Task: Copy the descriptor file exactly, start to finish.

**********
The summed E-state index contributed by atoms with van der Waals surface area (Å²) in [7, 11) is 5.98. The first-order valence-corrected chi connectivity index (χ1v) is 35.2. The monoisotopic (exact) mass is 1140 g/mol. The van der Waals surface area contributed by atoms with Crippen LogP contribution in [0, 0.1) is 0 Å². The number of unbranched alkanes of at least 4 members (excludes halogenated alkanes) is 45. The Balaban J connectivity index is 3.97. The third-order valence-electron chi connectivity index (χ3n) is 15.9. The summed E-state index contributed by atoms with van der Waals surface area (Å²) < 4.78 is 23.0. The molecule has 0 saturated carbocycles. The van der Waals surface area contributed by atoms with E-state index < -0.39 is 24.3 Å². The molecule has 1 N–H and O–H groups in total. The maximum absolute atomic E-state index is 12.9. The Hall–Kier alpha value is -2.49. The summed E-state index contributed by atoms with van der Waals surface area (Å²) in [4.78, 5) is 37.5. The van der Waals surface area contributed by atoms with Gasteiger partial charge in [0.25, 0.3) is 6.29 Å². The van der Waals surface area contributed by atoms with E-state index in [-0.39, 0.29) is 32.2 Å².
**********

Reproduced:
The summed E-state index contributed by atoms with van der Waals surface area (Å²) in [7, 11) is 5.98. The first-order valence-corrected chi connectivity index (χ1v) is 35.2. The monoisotopic (exact) mass is 1140 g/mol. The van der Waals surface area contributed by atoms with Crippen LogP contribution in [0, 0.1) is 0 Å². The number of unbranched alkanes of at least 4 members (excludes halogenated alkanes) is 45. The Balaban J connectivity index is 3.97. The third-order valence-electron chi connectivity index (χ3n) is 15.9. The summed E-state index contributed by atoms with van der Waals surface area (Å²) < 4.78 is 23.0. The molecule has 0 saturated carbocycles. The van der Waals surface area contributed by atoms with E-state index < -0.39 is 24.3 Å². The molecule has 1 N–H and O–H groups in total. The maximum absolute atomic E-state index is 12.9. The Hall–Kier alpha value is -2.49. The summed E-state index contributed by atoms with van der Waals surface area (Å²) in [4.78, 5) is 37.5. The van der Waals surface area contributed by atoms with Gasteiger partial charge in [0.25, 0.3) is 6.29 Å². The van der Waals surface area contributed by atoms with E-state index in [-0.39, 0.29) is 32.2 Å².